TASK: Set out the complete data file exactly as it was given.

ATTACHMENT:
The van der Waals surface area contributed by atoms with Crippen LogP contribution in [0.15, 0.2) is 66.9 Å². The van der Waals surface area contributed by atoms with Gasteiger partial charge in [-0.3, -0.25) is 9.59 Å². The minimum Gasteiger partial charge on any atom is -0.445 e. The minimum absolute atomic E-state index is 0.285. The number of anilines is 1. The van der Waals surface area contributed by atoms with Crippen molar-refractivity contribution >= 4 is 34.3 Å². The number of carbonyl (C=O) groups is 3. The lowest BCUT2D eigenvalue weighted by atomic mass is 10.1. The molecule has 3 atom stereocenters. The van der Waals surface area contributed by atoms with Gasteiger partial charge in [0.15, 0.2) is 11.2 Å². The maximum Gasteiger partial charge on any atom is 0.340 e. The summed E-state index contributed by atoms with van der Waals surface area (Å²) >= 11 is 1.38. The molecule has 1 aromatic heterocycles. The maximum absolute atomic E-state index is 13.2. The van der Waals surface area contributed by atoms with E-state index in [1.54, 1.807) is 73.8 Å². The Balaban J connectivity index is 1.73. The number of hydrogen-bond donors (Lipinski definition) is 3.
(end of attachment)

The van der Waals surface area contributed by atoms with Crippen LogP contribution in [0.15, 0.2) is 66.9 Å². The van der Waals surface area contributed by atoms with Gasteiger partial charge in [-0.3, -0.25) is 9.59 Å². The minimum Gasteiger partial charge on any atom is -0.445 e. The minimum absolute atomic E-state index is 0.285. The number of anilines is 1. The van der Waals surface area contributed by atoms with Crippen molar-refractivity contribution >= 4 is 34.3 Å². The number of carbonyl (C=O) groups is 3. The lowest BCUT2D eigenvalue weighted by atomic mass is 10.1. The molecule has 3 atom stereocenters. The van der Waals surface area contributed by atoms with Gasteiger partial charge in [0.15, 0.2) is 11.2 Å². The maximum Gasteiger partial charge on any atom is 0.340 e. The summed E-state index contributed by atoms with van der Waals surface area (Å²) >= 11 is 1.38. The molecule has 1 aromatic heterocycles. The maximum absolute atomic E-state index is 13.2. The van der Waals surface area contributed by atoms with E-state index in [1.54, 1.807) is 73.8 Å². The Balaban J connectivity index is 1.73. The number of hydrogen-bond donors (Lipinski definition) is 3.